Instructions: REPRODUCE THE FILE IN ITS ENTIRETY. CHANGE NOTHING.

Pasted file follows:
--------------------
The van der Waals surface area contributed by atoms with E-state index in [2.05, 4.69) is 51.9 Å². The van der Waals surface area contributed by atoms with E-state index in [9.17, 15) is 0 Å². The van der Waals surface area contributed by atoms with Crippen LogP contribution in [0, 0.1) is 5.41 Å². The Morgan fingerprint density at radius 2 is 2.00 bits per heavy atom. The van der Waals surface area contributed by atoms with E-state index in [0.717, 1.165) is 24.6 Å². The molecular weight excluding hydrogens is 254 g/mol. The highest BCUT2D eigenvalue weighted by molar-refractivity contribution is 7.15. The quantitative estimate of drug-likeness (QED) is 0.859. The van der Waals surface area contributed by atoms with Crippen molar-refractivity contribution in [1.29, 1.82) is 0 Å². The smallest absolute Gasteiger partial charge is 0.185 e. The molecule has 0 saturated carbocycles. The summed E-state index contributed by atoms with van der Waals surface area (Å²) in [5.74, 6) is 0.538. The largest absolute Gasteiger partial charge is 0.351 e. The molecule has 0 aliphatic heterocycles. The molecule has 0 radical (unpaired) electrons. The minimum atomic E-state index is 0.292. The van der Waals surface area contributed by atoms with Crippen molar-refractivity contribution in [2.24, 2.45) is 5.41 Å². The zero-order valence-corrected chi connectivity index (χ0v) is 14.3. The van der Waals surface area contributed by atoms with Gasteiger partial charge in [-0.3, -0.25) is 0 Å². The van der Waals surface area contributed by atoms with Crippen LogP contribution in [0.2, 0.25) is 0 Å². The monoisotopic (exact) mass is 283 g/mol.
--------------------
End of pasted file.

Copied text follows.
The van der Waals surface area contributed by atoms with E-state index in [2.05, 4.69) is 51.9 Å². The van der Waals surface area contributed by atoms with E-state index in [9.17, 15) is 0 Å². The van der Waals surface area contributed by atoms with Crippen LogP contribution in [0, 0.1) is 5.41 Å². The Morgan fingerprint density at radius 2 is 2.00 bits per heavy atom. The van der Waals surface area contributed by atoms with E-state index in [0.717, 1.165) is 24.6 Å². The molecular weight excluding hydrogens is 254 g/mol. The highest BCUT2D eigenvalue weighted by molar-refractivity contribution is 7.15. The quantitative estimate of drug-likeness (QED) is 0.859. The van der Waals surface area contributed by atoms with Crippen molar-refractivity contribution in [1.29, 1.82) is 0 Å². The smallest absolute Gasteiger partial charge is 0.185 e. The molecule has 0 saturated carbocycles. The summed E-state index contributed by atoms with van der Waals surface area (Å²) in [5.74, 6) is 0.538. The largest absolute Gasteiger partial charge is 0.351 e. The molecule has 0 aliphatic heterocycles. The molecule has 0 radical (unpaired) electrons. The minimum atomic E-state index is 0.292. The van der Waals surface area contributed by atoms with Crippen molar-refractivity contribution in [2.24, 2.45) is 5.41 Å². The zero-order valence-corrected chi connectivity index (χ0v) is 14.3. The van der Waals surface area contributed by atoms with Gasteiger partial charge in [-0.3, -0.25) is 0 Å². The van der Waals surface area contributed by atoms with Crippen LogP contribution in [0.2, 0.25) is 0 Å². The monoisotopic (exact) mass is 283 g/mol.